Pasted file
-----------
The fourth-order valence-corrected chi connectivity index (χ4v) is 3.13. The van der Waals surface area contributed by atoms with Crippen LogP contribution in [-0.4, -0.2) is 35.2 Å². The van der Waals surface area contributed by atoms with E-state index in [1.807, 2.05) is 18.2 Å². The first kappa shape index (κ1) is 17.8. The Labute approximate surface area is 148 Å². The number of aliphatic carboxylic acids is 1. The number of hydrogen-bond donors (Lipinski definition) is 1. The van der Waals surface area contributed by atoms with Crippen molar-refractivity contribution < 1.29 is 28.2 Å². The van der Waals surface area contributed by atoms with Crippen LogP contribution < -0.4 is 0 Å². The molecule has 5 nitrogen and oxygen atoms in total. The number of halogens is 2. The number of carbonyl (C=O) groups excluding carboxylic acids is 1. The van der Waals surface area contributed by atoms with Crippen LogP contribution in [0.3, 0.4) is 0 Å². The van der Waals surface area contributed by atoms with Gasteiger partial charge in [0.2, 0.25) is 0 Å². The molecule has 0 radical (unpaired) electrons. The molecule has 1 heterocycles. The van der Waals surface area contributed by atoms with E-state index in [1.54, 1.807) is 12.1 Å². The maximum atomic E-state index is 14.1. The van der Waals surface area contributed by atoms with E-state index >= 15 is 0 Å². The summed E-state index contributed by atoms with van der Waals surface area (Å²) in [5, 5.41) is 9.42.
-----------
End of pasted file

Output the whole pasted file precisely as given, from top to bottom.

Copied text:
The fourth-order valence-corrected chi connectivity index (χ4v) is 3.13. The van der Waals surface area contributed by atoms with Crippen LogP contribution in [-0.4, -0.2) is 35.2 Å². The van der Waals surface area contributed by atoms with E-state index in [1.807, 2.05) is 18.2 Å². The first kappa shape index (κ1) is 17.8. The Labute approximate surface area is 148 Å². The number of aliphatic carboxylic acids is 1. The number of hydrogen-bond donors (Lipinski definition) is 1. The van der Waals surface area contributed by atoms with Crippen molar-refractivity contribution < 1.29 is 28.2 Å². The van der Waals surface area contributed by atoms with Crippen LogP contribution < -0.4 is 0 Å². The molecule has 5 nitrogen and oxygen atoms in total. The number of halogens is 2. The number of carbonyl (C=O) groups excluding carboxylic acids is 1. The van der Waals surface area contributed by atoms with Crippen LogP contribution in [0.3, 0.4) is 0 Å². The van der Waals surface area contributed by atoms with Gasteiger partial charge in [0.2, 0.25) is 0 Å². The molecule has 0 radical (unpaired) electrons. The molecule has 1 heterocycles. The van der Waals surface area contributed by atoms with E-state index in [1.54, 1.807) is 12.1 Å². The maximum atomic E-state index is 14.1. The van der Waals surface area contributed by atoms with E-state index >= 15 is 0 Å². The summed E-state index contributed by atoms with van der Waals surface area (Å²) in [5, 5.41) is 9.42.